Last edited: Jul 1, 2009
  11. Jul 1, 2009 #10
    How will you calibrate it?

    I'm thinking you might switch in various values of capacitors across the coil with a selector switch in order to tune it to various frequencies. Narrowing your bandwidth will increase your signal to noise ratio.

    If your amplifier is extremely sensitive, you may have a problem if your signal is too strong. You may want to have a switchable attenuator for the amplifier.

    Another approach you might want to try is an RF receiver IC. I know this isn't RF but most of them work at low frequencies too. Some are very sensitive and usually have an RSSI (received signal strength indicator) which gives a logarithmic output, not very accurate but are good over a wide range of input signal strengths, often 70 to 90 dB of range.
     
  12. Jul 1, 2009 #11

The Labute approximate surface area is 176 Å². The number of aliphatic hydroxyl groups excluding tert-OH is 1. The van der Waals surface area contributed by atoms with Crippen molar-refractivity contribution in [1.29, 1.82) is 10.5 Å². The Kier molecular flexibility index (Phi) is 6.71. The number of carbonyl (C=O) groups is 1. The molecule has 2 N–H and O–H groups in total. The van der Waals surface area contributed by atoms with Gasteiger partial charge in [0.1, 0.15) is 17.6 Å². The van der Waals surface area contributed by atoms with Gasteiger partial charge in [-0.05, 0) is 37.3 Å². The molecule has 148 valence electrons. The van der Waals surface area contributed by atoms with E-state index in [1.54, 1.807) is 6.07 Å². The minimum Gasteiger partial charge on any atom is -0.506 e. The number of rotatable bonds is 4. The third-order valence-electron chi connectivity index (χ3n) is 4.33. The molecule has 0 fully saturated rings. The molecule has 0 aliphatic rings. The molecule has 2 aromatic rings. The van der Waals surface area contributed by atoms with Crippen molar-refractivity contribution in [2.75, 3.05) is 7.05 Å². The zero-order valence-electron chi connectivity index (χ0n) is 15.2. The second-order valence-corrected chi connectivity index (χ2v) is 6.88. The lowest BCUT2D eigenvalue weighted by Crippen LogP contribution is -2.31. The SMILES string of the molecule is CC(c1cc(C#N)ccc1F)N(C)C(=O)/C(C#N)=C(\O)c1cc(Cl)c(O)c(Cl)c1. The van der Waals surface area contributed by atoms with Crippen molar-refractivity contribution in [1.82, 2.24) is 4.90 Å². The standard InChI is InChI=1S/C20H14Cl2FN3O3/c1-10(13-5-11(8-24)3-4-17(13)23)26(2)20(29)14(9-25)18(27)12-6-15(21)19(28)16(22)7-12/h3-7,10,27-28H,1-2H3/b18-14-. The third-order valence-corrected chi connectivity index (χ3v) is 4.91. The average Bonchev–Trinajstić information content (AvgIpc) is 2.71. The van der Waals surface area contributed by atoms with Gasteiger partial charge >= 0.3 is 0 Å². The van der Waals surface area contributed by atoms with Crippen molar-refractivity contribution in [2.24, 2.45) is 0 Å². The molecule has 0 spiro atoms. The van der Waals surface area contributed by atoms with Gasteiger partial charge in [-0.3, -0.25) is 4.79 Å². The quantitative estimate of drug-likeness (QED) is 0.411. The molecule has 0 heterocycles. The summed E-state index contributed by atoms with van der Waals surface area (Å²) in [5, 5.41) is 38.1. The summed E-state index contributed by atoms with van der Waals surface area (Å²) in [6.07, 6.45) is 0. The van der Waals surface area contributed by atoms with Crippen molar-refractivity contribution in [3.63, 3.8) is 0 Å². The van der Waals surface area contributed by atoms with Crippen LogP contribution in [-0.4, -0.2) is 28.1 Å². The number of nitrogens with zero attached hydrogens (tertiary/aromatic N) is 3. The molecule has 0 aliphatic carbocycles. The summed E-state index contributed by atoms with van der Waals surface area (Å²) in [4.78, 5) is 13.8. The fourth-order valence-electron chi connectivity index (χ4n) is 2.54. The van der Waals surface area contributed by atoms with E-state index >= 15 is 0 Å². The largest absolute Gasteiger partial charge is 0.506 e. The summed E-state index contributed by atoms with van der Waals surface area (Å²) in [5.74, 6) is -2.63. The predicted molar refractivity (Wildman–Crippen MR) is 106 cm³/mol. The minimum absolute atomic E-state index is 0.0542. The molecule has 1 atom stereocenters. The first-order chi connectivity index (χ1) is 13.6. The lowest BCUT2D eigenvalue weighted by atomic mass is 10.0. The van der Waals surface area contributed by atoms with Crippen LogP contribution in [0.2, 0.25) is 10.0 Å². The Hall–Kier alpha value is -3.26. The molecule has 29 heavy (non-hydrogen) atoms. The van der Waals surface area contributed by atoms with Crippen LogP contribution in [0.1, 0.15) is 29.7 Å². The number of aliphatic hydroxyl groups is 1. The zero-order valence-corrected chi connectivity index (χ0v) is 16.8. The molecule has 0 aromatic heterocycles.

I made a simple 3 opamp amplifier and compared it to a gaussmeter I bought, I put a 200 Hz frequency to a headphone and measures from different distances the magnetic field, I noticed that with the exact same sensor coil the one I bought measured:
    150mV at 1 inch
    43mV at 2
    10mV at 3
    3mV at 4

    The one I made measured(adjusted to measure 150 at 1 inch):
    33mV at 2
    2.5mV at 3
    300 microvolt at 4

    If they start with the same amplification is the drop off rate so different
     
  13. Jul 1, 2009 #12
    Plot both sets of values using a log vertical scale. The gaussmeter's output follows a straight line, yours has a break at 2 inches. Check to see if the quiescent point is in the middle of the output range on each opamp.
     
  14. Jul 1, 2009 #13
    This is complicated I think I will just have to hire an electrical engineer
     
  15. Jul 1, 2009 #14
    Questions:

    How did you measure the voltages?

    Were the measurements at the input or output of your 3 opamps?

    What is your power supply voltage?

    What voltage do you see at the outputs of each of your opamps with no signal applied (input shorted to ground)?